And then if you say, all right Frank, so talk to me about what do we do here, let me run through revenue and then I’ll run through some other items as well. So within that framework which is we have got these headwinds for this year and the next couple of years there are still lots of pockets of opportunities for growth and we are growing. So let me run through those. So first, once again, new products, Eliquis, Xeljanz, Xalkori, Inlyta, and then you have some other products that I just talked of to click along but we have the crank, we have the revenue, we have the ramp up on new product revenue. I’m going to come back to Eliquis and Xeljanz after I go through some comments on this in terms of some of the progress we believe we are making and hopefully I’ll demonstrate that with statistics.

Continuing to grow in emerging markets; our emerging markets business now we do well over $10 billion a year in emerging markets. And we have been growing that; last year we grew that in mid-single digits. We’ve said this year again we’re targeting mid-single digit growth. So we need to continue to grow in emerging markets.

Our in-line portfolio, so really Enbrel outside the U.S. and Canada. Lyrica, Viagra, Chantix, in the U.S. Lyrica has been growing very nicely and then Prevnar 13 Adult. So there is clearly lots of pockets of opportunities where the revenue numbers are going to grow. The problem is it’s growing into a headwind that’s called 3 billion of LOEs. And if you remove LOEs operationally there has been growth, but the conundrum is like I said I start that year and I am got a hole, but this year it was $3 billion, so that I’ve to kind of dig out of.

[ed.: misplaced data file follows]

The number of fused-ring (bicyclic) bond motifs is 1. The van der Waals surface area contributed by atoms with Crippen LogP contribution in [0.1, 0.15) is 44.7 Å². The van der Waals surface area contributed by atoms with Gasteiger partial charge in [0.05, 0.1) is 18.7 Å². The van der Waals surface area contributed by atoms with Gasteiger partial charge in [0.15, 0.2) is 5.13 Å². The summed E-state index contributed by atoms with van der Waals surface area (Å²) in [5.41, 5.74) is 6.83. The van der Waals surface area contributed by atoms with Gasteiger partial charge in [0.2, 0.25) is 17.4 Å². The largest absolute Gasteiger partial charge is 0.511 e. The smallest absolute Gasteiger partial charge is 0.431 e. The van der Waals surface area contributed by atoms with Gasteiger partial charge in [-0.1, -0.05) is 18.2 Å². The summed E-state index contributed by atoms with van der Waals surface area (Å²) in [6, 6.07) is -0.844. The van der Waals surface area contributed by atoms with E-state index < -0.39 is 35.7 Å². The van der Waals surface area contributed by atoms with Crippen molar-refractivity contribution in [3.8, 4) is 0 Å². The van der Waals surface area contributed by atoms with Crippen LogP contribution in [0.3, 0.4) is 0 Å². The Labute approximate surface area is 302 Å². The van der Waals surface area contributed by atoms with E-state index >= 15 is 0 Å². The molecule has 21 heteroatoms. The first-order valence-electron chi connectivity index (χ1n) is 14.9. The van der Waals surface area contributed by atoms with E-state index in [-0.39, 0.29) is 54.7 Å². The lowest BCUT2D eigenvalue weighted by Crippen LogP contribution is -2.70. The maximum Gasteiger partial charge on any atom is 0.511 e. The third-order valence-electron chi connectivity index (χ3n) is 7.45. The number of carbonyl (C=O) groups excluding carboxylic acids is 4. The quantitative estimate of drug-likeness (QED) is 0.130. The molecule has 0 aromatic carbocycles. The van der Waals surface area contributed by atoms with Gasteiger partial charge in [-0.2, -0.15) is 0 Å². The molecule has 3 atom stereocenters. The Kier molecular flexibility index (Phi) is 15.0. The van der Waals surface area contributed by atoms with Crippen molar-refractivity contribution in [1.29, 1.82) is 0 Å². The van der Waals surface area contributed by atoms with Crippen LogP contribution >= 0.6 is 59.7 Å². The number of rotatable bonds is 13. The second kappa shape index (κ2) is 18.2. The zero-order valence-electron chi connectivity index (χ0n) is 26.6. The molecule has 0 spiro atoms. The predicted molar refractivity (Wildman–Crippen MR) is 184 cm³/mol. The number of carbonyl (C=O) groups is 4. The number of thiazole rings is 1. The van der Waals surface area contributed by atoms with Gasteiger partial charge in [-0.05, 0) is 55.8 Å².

So that’s point one. Let’s come back now to Eliquis and Xeljanz, because I get asked lots of questions about those two products in various investor meetings. On Eliquis, if you look at the last four weeks through May 16, so last four weeks through May 16th, new scripts grew 10%, total prescriptions grew 12%. That’s versus the prior four weeks. That growth by the way is faster than the growth of Pradaxa or Xarelto. If you look at what we believe is a critical leading indicator which is new to brand share of cardiologist. Through middle of May we are at 39%. If you compare that to Pradaxa they’re at like 14%, so we are significantly higher and we’ve dramatically closed the gap versus Xarelto which is 47%. So we think Eliquis has a nice rhythm. This is the space where there is an incumbent kind of standard of care that’s been there for a long time. There are other competitors there, but we are starting to make some really nice progress relative to the rhythm of that business, the rhythm of the sales.